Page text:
Adam Levy on songwriting

Added on Friday 17 Sep 2010

Photo: Adam Levy.

I want to know what makes other songwriters tick; how and why they write the songs they write.

With that in mind I've put together a set of questions which I'm sending out to the songwriters I know - and the songwriters I don't yet know. First to tackle the questions is supremely talented Adam Levy: guitar virtuoso and noted songwriter. Here is some information about Adam to give some context:

"Adam Levy is best known for his tenure as the featured guitarist in Norah Jones' Handsome Band. He played on her breakout 2002 diskCome Away with Me, her '04 follow-upFeels Like Home, and her latest CDNot Too Late. In his downtime between steady gigs with Jones, Levy has been onstage and/or in the studio with Rosanne Cash, Amos Lee, M. Ward, and up-and-coming Aussie artist Eran James. In addition to Levy's skills as a player, he is a gifted songwriter. He penned "In the Morning" for Jones'Feels Like Home, and other artists have recorded his songs as well. There's no doubt, though, that the best way to hear Levy's folk/pop/blues gems is straight from the source." Copied from http://www.myspace.com/adamlevysings

What is your name?

Adam Levy.

Why do you write songs?

Two reasons. First of all, because I enjoy the process of writing. It's like finding a shiny coin in a bag of popcorn, watching it disappear before my eyes, then finding again somewhere else. Then losing it once again, and finally bringing it back by sheer force of imagination. Secondly, I write because there's something fantastic about singing a new song for people. But new songs don't stay new, so I keep writing.

What genre/style(s) do you write songs in?

I try to write classic songs--something you could imagine the Beatles singing, or Sam Cooke, or Leonard Cohen.

What type of music did you mainly listen to when you were growing up?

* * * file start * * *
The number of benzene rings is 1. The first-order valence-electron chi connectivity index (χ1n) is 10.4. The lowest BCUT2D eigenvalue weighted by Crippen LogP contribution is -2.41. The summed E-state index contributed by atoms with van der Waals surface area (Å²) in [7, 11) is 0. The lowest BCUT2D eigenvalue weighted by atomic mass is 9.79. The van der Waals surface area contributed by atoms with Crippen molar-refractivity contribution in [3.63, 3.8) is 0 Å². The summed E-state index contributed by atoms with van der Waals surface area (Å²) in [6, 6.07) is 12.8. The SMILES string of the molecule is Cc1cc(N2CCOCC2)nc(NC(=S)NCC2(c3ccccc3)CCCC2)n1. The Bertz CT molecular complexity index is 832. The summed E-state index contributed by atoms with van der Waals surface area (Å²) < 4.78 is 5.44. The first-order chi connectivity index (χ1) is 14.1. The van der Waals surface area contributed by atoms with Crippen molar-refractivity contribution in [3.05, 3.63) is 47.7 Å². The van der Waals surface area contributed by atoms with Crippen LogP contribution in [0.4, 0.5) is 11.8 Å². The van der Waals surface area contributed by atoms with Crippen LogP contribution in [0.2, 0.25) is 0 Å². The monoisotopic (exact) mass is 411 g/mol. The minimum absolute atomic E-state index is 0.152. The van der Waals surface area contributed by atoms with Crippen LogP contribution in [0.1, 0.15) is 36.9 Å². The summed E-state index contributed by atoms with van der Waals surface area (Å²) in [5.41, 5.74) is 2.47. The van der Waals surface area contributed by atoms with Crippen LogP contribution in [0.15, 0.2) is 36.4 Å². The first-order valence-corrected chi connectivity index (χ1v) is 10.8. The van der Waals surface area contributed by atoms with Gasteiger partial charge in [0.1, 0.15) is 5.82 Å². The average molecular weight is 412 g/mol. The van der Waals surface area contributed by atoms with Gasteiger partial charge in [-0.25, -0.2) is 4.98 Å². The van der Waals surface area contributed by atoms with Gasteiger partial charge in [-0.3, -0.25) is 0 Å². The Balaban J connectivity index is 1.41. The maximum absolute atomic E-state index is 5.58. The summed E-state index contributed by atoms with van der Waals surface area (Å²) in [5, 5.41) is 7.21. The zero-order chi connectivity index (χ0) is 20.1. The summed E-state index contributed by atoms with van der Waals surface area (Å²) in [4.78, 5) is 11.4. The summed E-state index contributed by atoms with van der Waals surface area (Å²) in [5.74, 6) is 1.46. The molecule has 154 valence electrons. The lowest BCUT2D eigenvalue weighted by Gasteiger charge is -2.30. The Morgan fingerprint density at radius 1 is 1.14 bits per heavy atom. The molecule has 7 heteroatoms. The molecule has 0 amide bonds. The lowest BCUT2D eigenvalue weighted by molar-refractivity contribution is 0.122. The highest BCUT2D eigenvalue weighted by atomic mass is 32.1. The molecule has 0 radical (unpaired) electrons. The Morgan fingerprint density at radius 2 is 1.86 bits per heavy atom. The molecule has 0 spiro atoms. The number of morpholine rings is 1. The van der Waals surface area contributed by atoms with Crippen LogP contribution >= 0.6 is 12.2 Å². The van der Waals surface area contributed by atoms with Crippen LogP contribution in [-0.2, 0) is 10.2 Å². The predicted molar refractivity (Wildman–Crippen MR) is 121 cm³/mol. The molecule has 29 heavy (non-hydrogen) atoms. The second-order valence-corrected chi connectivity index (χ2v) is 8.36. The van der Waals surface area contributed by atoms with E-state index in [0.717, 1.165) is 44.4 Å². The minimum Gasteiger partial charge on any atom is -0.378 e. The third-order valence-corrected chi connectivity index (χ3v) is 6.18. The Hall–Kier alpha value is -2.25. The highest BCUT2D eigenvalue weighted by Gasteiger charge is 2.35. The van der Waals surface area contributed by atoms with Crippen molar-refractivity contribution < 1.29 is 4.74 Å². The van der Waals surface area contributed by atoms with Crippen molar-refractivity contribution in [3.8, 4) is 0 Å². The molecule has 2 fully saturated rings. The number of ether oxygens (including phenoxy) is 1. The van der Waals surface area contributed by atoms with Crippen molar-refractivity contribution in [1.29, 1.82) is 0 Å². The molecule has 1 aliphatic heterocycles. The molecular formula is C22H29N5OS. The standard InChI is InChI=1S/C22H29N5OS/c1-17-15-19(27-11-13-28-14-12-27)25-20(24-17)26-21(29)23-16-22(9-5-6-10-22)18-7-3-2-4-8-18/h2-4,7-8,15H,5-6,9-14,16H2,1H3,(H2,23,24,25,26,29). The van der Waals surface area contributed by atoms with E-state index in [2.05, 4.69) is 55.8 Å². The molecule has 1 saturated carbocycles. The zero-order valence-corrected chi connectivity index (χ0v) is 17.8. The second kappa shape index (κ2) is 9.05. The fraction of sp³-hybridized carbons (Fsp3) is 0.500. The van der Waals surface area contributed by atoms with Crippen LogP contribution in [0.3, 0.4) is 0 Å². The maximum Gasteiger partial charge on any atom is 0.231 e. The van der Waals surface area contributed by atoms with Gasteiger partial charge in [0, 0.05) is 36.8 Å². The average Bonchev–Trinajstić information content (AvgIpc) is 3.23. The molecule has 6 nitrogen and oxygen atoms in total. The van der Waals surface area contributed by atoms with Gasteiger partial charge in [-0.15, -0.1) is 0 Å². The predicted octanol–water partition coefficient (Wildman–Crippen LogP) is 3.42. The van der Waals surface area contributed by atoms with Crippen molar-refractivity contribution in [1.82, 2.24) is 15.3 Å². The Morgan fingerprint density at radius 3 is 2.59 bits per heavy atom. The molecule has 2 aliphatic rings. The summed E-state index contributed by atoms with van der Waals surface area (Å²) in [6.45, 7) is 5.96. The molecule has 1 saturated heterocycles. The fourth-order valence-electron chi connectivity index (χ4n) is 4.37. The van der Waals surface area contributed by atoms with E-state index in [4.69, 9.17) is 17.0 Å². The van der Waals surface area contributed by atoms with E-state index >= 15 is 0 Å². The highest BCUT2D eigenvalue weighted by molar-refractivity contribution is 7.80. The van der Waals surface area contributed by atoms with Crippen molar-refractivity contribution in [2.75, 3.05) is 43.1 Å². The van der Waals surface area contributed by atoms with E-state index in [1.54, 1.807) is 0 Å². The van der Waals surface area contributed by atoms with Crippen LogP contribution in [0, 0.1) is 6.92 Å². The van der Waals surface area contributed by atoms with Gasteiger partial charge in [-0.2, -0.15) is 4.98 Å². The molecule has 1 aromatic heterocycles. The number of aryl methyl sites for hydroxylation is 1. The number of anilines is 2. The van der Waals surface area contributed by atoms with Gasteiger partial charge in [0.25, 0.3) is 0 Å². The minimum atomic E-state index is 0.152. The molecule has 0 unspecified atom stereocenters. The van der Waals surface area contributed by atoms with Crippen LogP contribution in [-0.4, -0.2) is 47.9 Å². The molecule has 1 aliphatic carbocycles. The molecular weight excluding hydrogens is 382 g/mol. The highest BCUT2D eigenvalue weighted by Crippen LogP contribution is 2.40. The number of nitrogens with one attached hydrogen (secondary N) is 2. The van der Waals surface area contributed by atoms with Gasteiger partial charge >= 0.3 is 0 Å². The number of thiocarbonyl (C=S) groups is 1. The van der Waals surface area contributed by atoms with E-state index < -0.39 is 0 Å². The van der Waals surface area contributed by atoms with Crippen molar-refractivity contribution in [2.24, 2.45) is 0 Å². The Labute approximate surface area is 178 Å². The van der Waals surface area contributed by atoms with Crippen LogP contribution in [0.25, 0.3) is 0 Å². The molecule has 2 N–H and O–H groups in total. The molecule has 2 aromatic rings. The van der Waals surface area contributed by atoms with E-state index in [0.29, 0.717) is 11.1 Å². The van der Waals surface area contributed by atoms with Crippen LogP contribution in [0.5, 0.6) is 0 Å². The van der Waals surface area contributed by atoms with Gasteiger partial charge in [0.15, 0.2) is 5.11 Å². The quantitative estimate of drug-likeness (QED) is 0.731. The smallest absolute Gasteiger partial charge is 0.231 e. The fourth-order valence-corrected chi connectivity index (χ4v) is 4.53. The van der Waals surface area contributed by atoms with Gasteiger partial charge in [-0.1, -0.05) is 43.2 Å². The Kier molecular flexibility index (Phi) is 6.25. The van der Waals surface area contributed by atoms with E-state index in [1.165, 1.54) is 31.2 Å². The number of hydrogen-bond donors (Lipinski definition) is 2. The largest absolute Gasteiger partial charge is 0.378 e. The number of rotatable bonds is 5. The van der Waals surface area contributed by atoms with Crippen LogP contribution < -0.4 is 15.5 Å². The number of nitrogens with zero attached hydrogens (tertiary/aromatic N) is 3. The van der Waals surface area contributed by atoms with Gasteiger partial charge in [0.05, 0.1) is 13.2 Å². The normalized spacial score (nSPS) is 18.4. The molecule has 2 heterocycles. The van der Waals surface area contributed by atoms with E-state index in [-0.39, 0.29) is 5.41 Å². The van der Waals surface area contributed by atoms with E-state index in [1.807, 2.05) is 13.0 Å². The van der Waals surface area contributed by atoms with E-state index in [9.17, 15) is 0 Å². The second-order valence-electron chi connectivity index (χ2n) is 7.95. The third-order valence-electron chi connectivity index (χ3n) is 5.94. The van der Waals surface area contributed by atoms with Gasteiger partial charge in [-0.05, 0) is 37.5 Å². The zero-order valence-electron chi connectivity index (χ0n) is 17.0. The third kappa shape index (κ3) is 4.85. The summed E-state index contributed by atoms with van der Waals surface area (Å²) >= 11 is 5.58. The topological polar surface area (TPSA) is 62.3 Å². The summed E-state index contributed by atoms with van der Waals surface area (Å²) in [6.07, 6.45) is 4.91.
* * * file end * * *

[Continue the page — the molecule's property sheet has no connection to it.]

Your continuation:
Classic American and British folk-rock of the late 1960s and early '70s.

Name some of the artists you listened to when growing up?

I remember listening to three records over and over when I was young--the Beatles' 'The Beatles' ('The White Album'), Cat Stevens' 'Teaser and the Firecat', and Simon & Garfunkel's 'Bridge Over Troubled Water'. I was also into Stevie Wonder's 'Songs in the Key of Life', the Doobie Brothers, some Chuck Berry, and Ry Cooder.

What genre/type of music do you mainly listen to now?

It's pretty random these days. People give me their own music, or make CD mixes for me, or recommend stuff and I'll check it out. I don't chase music as much as I used to. Maybe I should.

Names some of the artists you listen to now?

Sam Phillips, M. Ward, Wilco, Nick Lowe, Neko Case, and Gaby Moreno. Gaby is a relatively new artist--someone to keep an eye on, definitely.

What cover songs did you first learn/play?

My first, I think, was "Johnny B. Goode" by Chuck Berry.

What musician/bands in particular have you learned the songs of?

None in particular, though I can probably play 100 Beatle songs from having listened so much as a kid and through my whole life. I've rarely sat down to actually learn these songs. I know them deep down. I did learn "Julia" note-for-note a few years ago. It's so great!

What age were you when you started writing songs?

I started writing when I was 12 or 13, then soon stopped--as I got much more interested in playing the guitar for its own sake. I started writing songs again when I was 37 or 38. I'm 43 now.

How long have you been writing songs for?

As a real pursuit? Just the past six or seven years.

What instrument (if any) do you mainly use to write?

The guitar. And a pen.

Of those songs that you are most proud of, what is it you like about them?

That they seem inevitable. I don't feel I "wrote" them, so much as found them. They were going to be written with me or without me.

What is the first thing that happens - that leads to a song being written?